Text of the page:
July/August 2011 Issue • Volume 39 • Issue 6

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Announcements

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Correction

Andrea Borella, University of Turin-Italy, was mistakenly identified as female in his "In the News" listing in the May/June 2011 issue of Footnotes.


Call for Papers

Publications

Memory and Reflexivity and Memory and Data Banks. We invite abstracts of working papers for review and inclusion in a book proposal package on the role of memory in reflexivity (Part I) and memory in banked data (Part II). Memory and Reflexivity – In the historical social sciences, reflexivity in relationship to memory has been conceptualized along two dimensions. The first dimension, reflecting the Durkheimian School, conceptualized reflexivity as a form of social construction. The second dimension is described as an awareness among individuals, groups, and institutional systems about the deep roles played by the processes of social construction in organizing and conditioning their interpretative skills and sensibilities. Memory and Data Banks – Modern society depends on data storage banks, filled with electronic memories of our identity practices. Banked memories, however, present problems along the private/ public boundary. As new "commodities," these memories are not owned, or managed, by the social agent who generated the memory. Send Part I inquiries and abstracts to Luca Mori at luca.mori@univr.it and send Part II inquires and abstracts to Noel Packard at packardn@prodigy.net. Deadline: Ongoing. Contact: Noel Packard, 1459 N. Camino Alto, #205, Vallejo, CA 94589; (707) 557-5493; packardn@prodigy.net.

Poverty in America: Health and Well-Being Among the Vulnerable, edited by Kevin Fitzpatrick. This three-volume interdisciplinary collection will explore the challenges and solutions in addressing the public health crisis among America’s poor. While providing theoretical and empirical insights, contributors will be asked to prepare manuscripts for one of the three volumes. The first volume explores the general challenges of health and health care among low- and no-income populations; a second volume is devoted exclusively to health and healthcare issues among the homeless; and a third volume focuses on the link between health and place and its impact on America’s poor. Contributors should propose a chapter for one of these volumes. E-mail a proposal of no more than 900 words and a two-page CV to Kevin Fitzpatrick kfitzpa@uark.edu. Deadline: September 15, 2011. For more information, see sociology.uark.edu/3550.php and click on "Poverty and Health in America."

Research in the Sociology of Health Care. Papers are being sought for volume 30 of Research in the Sociology of Health Care published by Emerald Press. The major theme for this volume is issues in health and health care related to race/ethnicity, immigration, SES, and gender, especially papers dealing with macro-level system issues and micro-level issues. Papers that focus on linkages to policy, population concerns and either patients or providers of care as ways to meet health care needs of people both in the United States and in other countries are welcome. For papers examining issues in health and health care in countries other than the United States, the focus could be on issues of delivery systems in those countries and ways in which revisions and changes impact health or health care. The volume will contain 10 to 14 papers, generally between 20 and 40 pages in length. Deadline: February 1, 2012. Contact: Jennie Jacobs Kronenfeld, Sociology Program, School of Social and Family Dynamics, Box 873701, Arizona State University, Tempe, AZ 85287-3701; (480) 965-8053; Jennie.Kronenfeld@asu.edu.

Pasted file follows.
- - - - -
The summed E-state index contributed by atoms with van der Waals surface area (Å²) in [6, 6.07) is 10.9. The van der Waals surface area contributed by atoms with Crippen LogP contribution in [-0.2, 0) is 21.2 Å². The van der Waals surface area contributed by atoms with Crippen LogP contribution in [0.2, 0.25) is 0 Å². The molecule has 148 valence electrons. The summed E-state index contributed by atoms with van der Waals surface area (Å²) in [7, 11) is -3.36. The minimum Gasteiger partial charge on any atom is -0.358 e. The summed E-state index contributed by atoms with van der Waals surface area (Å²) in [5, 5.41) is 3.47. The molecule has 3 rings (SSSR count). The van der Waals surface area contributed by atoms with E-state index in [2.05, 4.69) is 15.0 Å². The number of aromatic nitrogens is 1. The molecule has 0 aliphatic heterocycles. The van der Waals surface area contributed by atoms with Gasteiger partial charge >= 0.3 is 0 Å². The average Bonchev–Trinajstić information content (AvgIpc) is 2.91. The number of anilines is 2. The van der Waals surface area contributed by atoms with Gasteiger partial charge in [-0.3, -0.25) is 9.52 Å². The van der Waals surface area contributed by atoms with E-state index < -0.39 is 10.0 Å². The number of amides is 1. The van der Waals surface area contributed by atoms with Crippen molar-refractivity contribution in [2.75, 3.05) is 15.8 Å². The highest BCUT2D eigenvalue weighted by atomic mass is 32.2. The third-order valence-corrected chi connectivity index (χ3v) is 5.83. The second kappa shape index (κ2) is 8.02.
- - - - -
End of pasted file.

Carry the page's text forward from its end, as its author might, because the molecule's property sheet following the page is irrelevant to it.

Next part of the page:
Sociology of Health and Illness Monograph. Proposals are invited for volume 20 in the monograph series to be published by Sociology of Health and Illness in conjunction with Wiley-Blackwell Publishers. The monograph will comprise 8 to 10 peer-reviewed papers and will appear both as a special issue of the journal and in book form. Financial support is available to support a day-long meeting to launch the published monograph. The proposal should be no more than 2,000 words. Deadline: August 1, 2011. Contact: Monograph Editor, Hannah Bradby at H.Bradby@warwick.ac.uk. For more information, visit www.blackwellpublishing.com/shil_enhanced/.

Solving Social Problems provides a forum for the description and measurement of social problems, with a keen focus on the concrete remedies proposed for their solution. The series takes an international perspective, exploring social problems in various parts of the world, with the central concern being always their possible remedy. Works on diverse subjects are welcome. In addition to recommending solutions to social problems, the books in this series are theoretically sophisticated, exploring previous discussions of the issues in question, examining other attempts to resolve them, and adopting and discussing methodologies that are commonly used to measure social problems. Proposed solutions may be framed as changes in policy or practice, or more broadly as social change and social movement. Solutions may be reflective of ideology, but are always pragmatic and detailed, explaining the means by which the suggested solutions might be achieved. Contact: Bonnie Berry at solving@socialproblems.org or Neil Jordan at njordan@ashgatepublishing.com; www.ashgate.com/sociology.